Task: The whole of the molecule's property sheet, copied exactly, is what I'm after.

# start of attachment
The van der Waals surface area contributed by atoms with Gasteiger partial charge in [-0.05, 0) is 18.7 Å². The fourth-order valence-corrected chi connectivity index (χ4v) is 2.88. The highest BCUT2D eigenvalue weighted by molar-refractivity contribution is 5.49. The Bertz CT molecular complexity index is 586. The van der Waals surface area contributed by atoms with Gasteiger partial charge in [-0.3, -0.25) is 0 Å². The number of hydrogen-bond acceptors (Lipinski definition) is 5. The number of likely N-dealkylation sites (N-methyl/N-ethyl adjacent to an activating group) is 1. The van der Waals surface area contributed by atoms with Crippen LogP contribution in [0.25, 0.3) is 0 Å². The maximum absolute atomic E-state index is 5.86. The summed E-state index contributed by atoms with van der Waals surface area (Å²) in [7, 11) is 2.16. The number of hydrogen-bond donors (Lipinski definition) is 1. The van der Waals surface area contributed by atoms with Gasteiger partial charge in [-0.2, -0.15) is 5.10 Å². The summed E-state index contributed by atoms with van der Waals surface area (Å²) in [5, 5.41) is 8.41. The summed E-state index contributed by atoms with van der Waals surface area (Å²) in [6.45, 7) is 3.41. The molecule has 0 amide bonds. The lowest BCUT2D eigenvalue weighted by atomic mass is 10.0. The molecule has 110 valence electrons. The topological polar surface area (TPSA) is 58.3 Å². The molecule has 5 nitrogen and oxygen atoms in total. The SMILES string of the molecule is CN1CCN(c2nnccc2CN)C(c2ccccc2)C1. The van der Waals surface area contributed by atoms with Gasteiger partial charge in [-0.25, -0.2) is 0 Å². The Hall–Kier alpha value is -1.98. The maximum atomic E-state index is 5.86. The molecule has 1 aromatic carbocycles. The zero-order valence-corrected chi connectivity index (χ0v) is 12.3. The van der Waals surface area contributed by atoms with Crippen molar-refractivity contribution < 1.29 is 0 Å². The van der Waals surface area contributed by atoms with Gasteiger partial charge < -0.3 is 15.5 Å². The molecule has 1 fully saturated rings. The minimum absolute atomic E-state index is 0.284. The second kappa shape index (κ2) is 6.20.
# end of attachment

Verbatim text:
The van der Waals surface area contributed by atoms with Gasteiger partial charge in [-0.05, 0) is 18.7 Å². The fourth-order valence-corrected chi connectivity index (χ4v) is 2.88. The highest BCUT2D eigenvalue weighted by molar-refractivity contribution is 5.49. The Bertz CT molecular complexity index is 586. The van der Waals surface area contributed by atoms with Gasteiger partial charge in [-0.3, -0.25) is 0 Å². The number of hydrogen-bond acceptors (Lipinski definition) is 5. The number of likely N-dealkylation sites (N-methyl/N-ethyl adjacent to an activating group) is 1. The van der Waals surface area contributed by atoms with Crippen LogP contribution in [0.25, 0.3) is 0 Å². The maximum absolute atomic E-state index is 5.86. The summed E-state index contributed by atoms with van der Waals surface area (Å²) in [7, 11) is 2.16. The number of hydrogen-bond donors (Lipinski definition) is 1. The van der Waals surface area contributed by atoms with Gasteiger partial charge in [-0.2, -0.15) is 5.10 Å². The summed E-state index contributed by atoms with van der Waals surface area (Å²) in [5, 5.41) is 8.41. The summed E-state index contributed by atoms with van der Waals surface area (Å²) in [6.45, 7) is 3.41. The molecule has 0 amide bonds. The lowest BCUT2D eigenvalue weighted by atomic mass is 10.0. The molecule has 110 valence electrons. The topological polar surface area (TPSA) is 58.3 Å². The molecule has 5 nitrogen and oxygen atoms in total. The SMILES string of the molecule is CN1CCN(c2nnccc2CN)C(c2ccccc2)C1. The van der Waals surface area contributed by atoms with Gasteiger partial charge in [-0.25, -0.2) is 0 Å². The Hall–Kier alpha value is -1.98. The maximum atomic E-state index is 5.86. The molecule has 1 aromatic carbocycles. The zero-order valence-corrected chi connectivity index (χ0v) is 12.3. The van der Waals surface area contributed by atoms with Crippen molar-refractivity contribution < 1.29 is 0 Å². The van der Waals surface area contributed by atoms with Gasteiger partial charge < -0.3 is 15.5 Å². The molecule has 1 fully saturated rings. The minimum absolute atomic E-state index is 0.284. The second kappa shape index (κ2) is 6.20.